Every generation or two, people get frustrated with diabetes nomenclature, and after much pushing and shoving, the names of the different varieties of diabetes get changed.
Years ago, diabetes was not subdivided. But it was noted that sometimes folks who got diabetes as adults lived longer, and that kids developing diabetes tended to die rapidly, so it seemed logical that diabetes could be subdivided into childhood-onset diabetes and adult-onset diabetes. But as it was also noted that there were lots of adults with diabetes where the disease looked like childhood-onset (that is, these adults were skinny and needed insulin supplementation) and lots of kids with diabetes that looked like they had adult-onset version (that is, these kids were obese and could be treated without insulin supplementation), it became more and more difficult to rationalize that the age of onset should be the determining factor in deciding if someone had this type of diabetes or that type.
The alternative that was proposed was to classify people by whether or not they needed insulin supplementation: those that did were called by the ungainly term “insulin-dependent diabetes mellitus” (IDDM) and those that didn't, were called by the even uglier term “non-insulin-dependent diabetes mellitus” (NIDDM).
That terminology didn't last long before it was replaced by "Type I" and "Type II" diabetes – later adjusted to remove the capitalization and change the Roman numerals to Arabic, thus becoming type 1 and type 2 diabetes. These are the presently-used terms.
Of course, you are well aware that there are lots of other types of diabetes that don't fit at all into the this-vs-that categorization described above: there's diabetes with onset during pregnancy (called gestational diabetes), diabetes secondary to other disorders such as cystic fibrosis, hemochromatosis, hyperthyroidism, et. al, and other genetic forms of diabetes such as MODY diabetes and neonatal diabetes, and my personal favorite for confusing everyone: LADA diabetes (Latent Autoimmune Diabetes in Adults).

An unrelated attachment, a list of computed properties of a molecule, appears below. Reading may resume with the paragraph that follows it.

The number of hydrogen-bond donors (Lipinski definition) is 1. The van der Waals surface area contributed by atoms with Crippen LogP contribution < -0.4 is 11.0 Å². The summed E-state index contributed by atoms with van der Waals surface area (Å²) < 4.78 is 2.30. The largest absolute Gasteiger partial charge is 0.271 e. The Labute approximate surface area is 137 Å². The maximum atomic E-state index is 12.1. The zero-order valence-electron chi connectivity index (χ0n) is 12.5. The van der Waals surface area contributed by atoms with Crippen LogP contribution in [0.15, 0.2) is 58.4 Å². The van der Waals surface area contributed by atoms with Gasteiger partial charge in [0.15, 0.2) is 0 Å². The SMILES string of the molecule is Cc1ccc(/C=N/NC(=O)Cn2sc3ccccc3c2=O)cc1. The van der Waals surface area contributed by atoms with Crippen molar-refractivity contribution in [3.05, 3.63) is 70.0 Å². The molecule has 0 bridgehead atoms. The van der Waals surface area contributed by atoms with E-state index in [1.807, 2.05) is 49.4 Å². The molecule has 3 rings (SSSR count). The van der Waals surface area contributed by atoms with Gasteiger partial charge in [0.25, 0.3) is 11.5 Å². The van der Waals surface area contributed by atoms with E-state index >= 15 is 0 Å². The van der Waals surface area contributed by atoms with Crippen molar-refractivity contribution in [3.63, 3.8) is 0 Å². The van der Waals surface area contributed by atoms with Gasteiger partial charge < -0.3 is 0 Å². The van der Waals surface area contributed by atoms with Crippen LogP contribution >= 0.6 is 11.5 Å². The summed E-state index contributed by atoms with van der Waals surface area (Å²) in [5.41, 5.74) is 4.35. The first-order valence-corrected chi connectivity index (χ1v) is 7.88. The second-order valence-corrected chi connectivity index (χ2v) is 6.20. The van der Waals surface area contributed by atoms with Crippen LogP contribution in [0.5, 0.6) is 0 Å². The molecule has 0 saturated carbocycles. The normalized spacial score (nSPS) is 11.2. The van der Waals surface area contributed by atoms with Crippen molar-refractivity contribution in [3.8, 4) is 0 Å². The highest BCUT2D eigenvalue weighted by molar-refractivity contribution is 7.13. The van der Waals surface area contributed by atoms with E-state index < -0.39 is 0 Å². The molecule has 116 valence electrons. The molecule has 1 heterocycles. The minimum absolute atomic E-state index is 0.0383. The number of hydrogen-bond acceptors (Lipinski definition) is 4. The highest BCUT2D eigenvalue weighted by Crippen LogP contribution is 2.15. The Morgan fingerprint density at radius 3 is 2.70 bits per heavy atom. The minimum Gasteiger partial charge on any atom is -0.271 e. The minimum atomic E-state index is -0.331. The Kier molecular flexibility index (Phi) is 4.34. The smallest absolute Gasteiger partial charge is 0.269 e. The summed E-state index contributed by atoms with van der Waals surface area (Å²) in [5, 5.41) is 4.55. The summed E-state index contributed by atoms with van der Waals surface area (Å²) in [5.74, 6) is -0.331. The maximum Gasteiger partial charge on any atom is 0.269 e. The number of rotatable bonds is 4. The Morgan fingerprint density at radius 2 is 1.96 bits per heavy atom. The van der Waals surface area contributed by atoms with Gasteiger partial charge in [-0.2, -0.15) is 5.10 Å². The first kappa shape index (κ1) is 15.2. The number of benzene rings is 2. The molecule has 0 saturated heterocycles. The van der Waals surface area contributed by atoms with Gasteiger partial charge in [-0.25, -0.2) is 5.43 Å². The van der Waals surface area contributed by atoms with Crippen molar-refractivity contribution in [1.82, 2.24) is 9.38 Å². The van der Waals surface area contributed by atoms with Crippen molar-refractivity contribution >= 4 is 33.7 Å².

The presently-used terminology is partially based on whether the patient's diabetes is autoimmune (in which case it usually but not always is type 1) or not (in which case it's probably, but not necessarily in the type 2 group). But among many other failings of the present terminology is the simple fact that “the first type” – type 1 – is much less common that the one that got annointed with the second type – type 2 diabetes.
There's an on-line petition at Change.org to encourage the leaders of the American Diabetes Association, the National Institutes of Health, and the International Diabetes Federation to convene a workgroup to revise the terminology to more accurately describe the various types of diabetes. The petition is not proposing new names to be adopted, but rather, is requesting that the experts come up with a better way to differentiate the various versions of diabetes. As the petition says “A name change is not a monumental task. It has been done before. The time has come to do it again.”
I agree; I've signed the petition. I urge you to review the petition, and ask that you also sign it.